While it seems near-certain that Google plans a full-scale commercial rollout of its self-driving cars, it has also made clear on several occasions that it has no plans to manufacture the cars itself. As a recent opinion piece on sister site Electrek argued, actually manufacturing a car is massively complex undertaking.

Google will therefore be looking for partners to pull together different elements of the car, and Re/code has put together an interesting look at the most likely candidates. Though the piece is focused on the Apple Car, the analysis applies to Apple and Google alike … 

The list below is not exhaustive. Yet after conversations with nearly a dozen manufacturers, industry experts and tech companies involved in the world of self-driving cars, Re/code assembled a portrait of the leading, innovative companies and critical dynamics in the autonomous industry.

The exterior of the car could, it suggests, be made by five companies: Roush, Delphi, Edison2, Atieva and Renovo Motors. The first of those, Roush, is a Michigan-based “boutique automotive supplier” which already has a head-start: it assembled the exterior for Google’s prototype self-driving cars.

Renovo recently teamed-up with engineers from Stanford University to create a self-driving electric DeLorean capable of donuts and drifting. While it was of course a PR stunt, you need some impressive tech to pull it off.

Atieva, founded by a former Tesla VP and with many former Tesla staff in its employ, is noted for its expertise in battery tech, and is working on building a complete electric car.

For the internals – including the technology required for self-driving capabilities – Continental, Bosch and Frimo are all listed as contenders. Bosch already has an impressive record in the field. It’s a key supplier to many of the world’s car manufacturers, including Tesla’s auto-pilot functionality. The company is also working on its own self-driving hardware, using a Tesla S as a testbed.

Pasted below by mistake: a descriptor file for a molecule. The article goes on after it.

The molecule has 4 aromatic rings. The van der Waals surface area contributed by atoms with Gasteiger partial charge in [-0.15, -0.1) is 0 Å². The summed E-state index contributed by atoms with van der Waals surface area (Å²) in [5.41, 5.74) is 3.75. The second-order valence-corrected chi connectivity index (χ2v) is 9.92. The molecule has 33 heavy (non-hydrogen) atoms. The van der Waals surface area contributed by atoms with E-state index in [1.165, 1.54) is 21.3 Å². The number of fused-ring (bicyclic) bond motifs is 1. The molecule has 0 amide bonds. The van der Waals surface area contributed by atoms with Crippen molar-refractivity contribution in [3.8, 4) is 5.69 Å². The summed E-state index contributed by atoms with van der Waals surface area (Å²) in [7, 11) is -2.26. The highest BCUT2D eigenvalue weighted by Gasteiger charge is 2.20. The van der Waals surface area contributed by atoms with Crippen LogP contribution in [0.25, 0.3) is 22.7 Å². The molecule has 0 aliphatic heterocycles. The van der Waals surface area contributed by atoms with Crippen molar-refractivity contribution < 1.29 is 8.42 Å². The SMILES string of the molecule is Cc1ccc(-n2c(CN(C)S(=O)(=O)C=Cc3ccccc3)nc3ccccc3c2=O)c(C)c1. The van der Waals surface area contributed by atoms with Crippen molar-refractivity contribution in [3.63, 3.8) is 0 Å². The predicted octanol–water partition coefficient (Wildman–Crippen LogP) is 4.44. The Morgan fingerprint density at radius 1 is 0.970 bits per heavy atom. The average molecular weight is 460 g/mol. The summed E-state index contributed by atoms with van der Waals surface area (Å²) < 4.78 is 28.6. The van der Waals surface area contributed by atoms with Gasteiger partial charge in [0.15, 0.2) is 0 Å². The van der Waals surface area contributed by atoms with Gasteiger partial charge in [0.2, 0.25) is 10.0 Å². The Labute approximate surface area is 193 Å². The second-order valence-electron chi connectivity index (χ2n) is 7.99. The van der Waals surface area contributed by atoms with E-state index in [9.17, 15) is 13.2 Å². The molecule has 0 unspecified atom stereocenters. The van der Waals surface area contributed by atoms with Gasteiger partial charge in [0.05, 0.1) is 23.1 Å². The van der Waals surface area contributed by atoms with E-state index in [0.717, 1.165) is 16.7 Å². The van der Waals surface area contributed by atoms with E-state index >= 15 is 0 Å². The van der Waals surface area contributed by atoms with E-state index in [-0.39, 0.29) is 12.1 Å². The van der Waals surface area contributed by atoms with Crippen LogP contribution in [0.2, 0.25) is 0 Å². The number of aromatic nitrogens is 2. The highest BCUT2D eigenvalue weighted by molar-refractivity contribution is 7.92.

Continental is another Tesla supplier working on “systems that build autonomy into brakes, acceleration and steering.”


Autonomous cars require some serious processing power, and Nvidia is the chipmaker described as “ahead of the curve,” establishing an automotive division back in 2007 geared to adapting its video games expertise to the real world. It supplies in-car computers to both Tesla and Google, as well as other luxury carmakers, which can process data from “up to 12 cameras on a car, plus any Lidar and ultrasonic sensors.” Apple recently poached Nvidia’s director of deep learning.

Google does have a few bugs to work out before its cars are ready to hit the road, including, ironically, figuring out how to make the cars behave more like people.

Head on over to Re/code to read the full piece, which also covers cameras, LIDAR and more.

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